Geneva, Switzerland — Notes from the Field includes reports from young people volunteering in ministries of Catholic sisters. A partnership with Catholic Volunteer Network, the project began in the summer of 2015. This is our fourth round of bloggers: Christian E. Ruehling was a volunteer missioner for VIDES+USA who served five months with the Salesian Sisters in Dilla, Ethiopia, before serving in Geneva, and Maria Beben was a staff writer for Franciscan Mission Service in Washington, D.C. Both of their years of service ended in December 2016.
Time flies. At least, that is what most people would say. But for me, it did not.
My year of service was slow, but I am OK with that. The year never seemed to end, but I appreciated that I had more time to enjoy the year and to do the work that I set out to accomplish.
The first half of the year certainly felt slower in Ethiopia, which had more to do with the fact that I was not living in a society connected to 24-hour news cycles, instant access to communications, deadline-driven environments, and so forth. I learned to enjoy time at a slower rate than usual, which allowed me to reflect on the community I was living in.
My favorite memory of Ethiopia was the smiles of the children, adolescents and young adults whom I taught and worked with in Dilla. Their smiles and infectious laughs reminded me that we can be happy regardless of how much or how little we have.
I also learned that being a teacher is no easy job, and I congratulate all the teachers who are able to go day in and day out to work with many children and help them develop into our future generation. You cannot imagine how many times I was in front of the classroom, thinking, "How am I going to get through this class?" But I managed to get their attention, get through the class and have fun, as well.
Often, I would think about my old teachers, and I finally understand how they must have felt since I was now standing in their shoes. So while it was a challenging role, I enjoyed using my mind in a different, creative way and channeling my energy to doing something more creative and hopefully rewarding for my students.
My visit to Rome over the summer to attend the VIDES conference was special because not only was it my first time in the city, but it also connected me with many other VIDES volunteers of different cultures, backgrounds and ethnicities. We all had one thing in common, and that was our desire to help children and adolescents through the Salesian family spirit.
Going to Rome after my sojourn in Ethiopia was also a good segue for the second part of my journey in Geneva. In the "city of peace," I admired how others dedicated their lives to promoting human rights, but I was also dismayed that in this day and age, humanity has not yet reached a point of maturity in which we can respect the rights of others to live peacefully without the feeling of being threatened or insecure.
I am also grateful that I was exposed to the theme of unaccompanied migrant children, which somehow wove itself through my year of service. It started in San Antonio, where we spent time with adolescents who crossed the border from Mexico and other Central American countries.
In Rome, my VIDES colleague and I co-presented on this topic at VIDES' XI international conference. The presentation focused on children migrating from Central America and what programs VIDES and the Salesian sisters were doing to ensure that they receive proper treatment: health, education, and security.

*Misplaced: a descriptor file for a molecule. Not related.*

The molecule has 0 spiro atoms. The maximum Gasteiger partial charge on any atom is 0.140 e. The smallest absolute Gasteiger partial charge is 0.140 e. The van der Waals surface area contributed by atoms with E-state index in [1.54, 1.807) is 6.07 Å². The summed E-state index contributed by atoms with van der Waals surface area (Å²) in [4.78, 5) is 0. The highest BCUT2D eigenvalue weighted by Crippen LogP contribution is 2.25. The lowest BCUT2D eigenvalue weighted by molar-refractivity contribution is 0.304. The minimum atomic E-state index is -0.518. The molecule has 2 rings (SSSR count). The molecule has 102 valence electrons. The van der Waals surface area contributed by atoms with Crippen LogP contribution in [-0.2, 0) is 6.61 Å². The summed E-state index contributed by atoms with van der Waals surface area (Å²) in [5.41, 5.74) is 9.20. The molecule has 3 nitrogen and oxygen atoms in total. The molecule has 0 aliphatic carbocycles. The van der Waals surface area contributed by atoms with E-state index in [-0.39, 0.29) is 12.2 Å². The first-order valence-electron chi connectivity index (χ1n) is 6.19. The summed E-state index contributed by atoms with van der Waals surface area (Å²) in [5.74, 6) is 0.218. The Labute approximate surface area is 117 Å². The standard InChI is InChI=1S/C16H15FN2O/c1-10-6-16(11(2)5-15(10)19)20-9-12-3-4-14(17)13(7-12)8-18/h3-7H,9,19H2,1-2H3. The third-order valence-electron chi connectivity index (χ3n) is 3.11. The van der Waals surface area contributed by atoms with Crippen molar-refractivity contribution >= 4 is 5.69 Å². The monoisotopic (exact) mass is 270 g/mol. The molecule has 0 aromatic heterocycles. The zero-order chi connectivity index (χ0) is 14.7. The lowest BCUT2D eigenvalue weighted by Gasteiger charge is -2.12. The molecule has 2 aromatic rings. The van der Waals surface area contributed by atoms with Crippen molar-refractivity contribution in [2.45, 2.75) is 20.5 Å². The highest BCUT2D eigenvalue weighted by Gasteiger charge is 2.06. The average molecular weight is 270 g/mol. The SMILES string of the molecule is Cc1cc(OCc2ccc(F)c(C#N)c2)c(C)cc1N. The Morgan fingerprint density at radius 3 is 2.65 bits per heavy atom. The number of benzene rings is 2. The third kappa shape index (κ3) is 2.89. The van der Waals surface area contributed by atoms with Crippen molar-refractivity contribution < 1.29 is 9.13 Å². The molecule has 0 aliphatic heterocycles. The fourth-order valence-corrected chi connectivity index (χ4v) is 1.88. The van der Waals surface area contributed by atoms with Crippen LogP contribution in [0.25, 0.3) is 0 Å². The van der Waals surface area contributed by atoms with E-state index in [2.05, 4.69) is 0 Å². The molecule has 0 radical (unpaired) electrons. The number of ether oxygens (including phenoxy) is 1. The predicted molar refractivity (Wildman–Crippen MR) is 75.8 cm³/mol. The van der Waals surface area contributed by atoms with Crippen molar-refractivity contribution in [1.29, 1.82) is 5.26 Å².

Finally, in Geneva, I delivered an oral statement on this topic at one of the U.N. Human Rights Council sessions. I also wrote a report on the global issue of unaccompanied migrant children for our human rights office because Salesian sisters work with these children and adolescents on a regular basis in their missions across Africa, India, Latin America and Southeast Asia.
These children are a vulnerable segment of our society that need help from our communities to feel safe and integrated. Our actions toward them make an indelible mark at their age and could set a positive or negative course for the rest of their lives.
When I sought out this journey, I am glad I pushed myself out of my comfort zone to see what life was like outside of my own Western world. It made me appreciate that life is so much different in other countries than what I was used to. It was also amazing to see the good that is being done by others, whether they are missionaries, teachers, volunteers, or NGO workers for the betterment of the communities that they work in.
There is much going on out there, and people need help. And not just the monetary kind, but also old-fashioned human interaction: a hand to lift, a mind to grow, a body to heal and a spirit to nourish.
More importantly, I am glad I made this experience through VIDES and that I was exposed to the world of the Salesian sisters. Every community that I passed through received me with warmth, care, spiritual healing and a good plate of food.
But more importantly, I learned a lot from the sisters who have dedicated their lives to helping children who are poor, marginalized, lacking in a proper education and do a lot to break the vicious cycle of poverty they live in. Every sister I met had an interesting story to tell about the lives they touched and the challenges they faced, but they all carried the spiritual adversity to continue on their mission, no matter the odds. I only wish that my heart had been touched by the Salesian spirit at an earlier age, but at least I am satisfied with the experience and knowledge that this journey brought me and with which I can carry forth in the years ahead.
[Christian E. Ruehling was a volunteer missioner for VIDES+USA from January 2016 to December 2016.]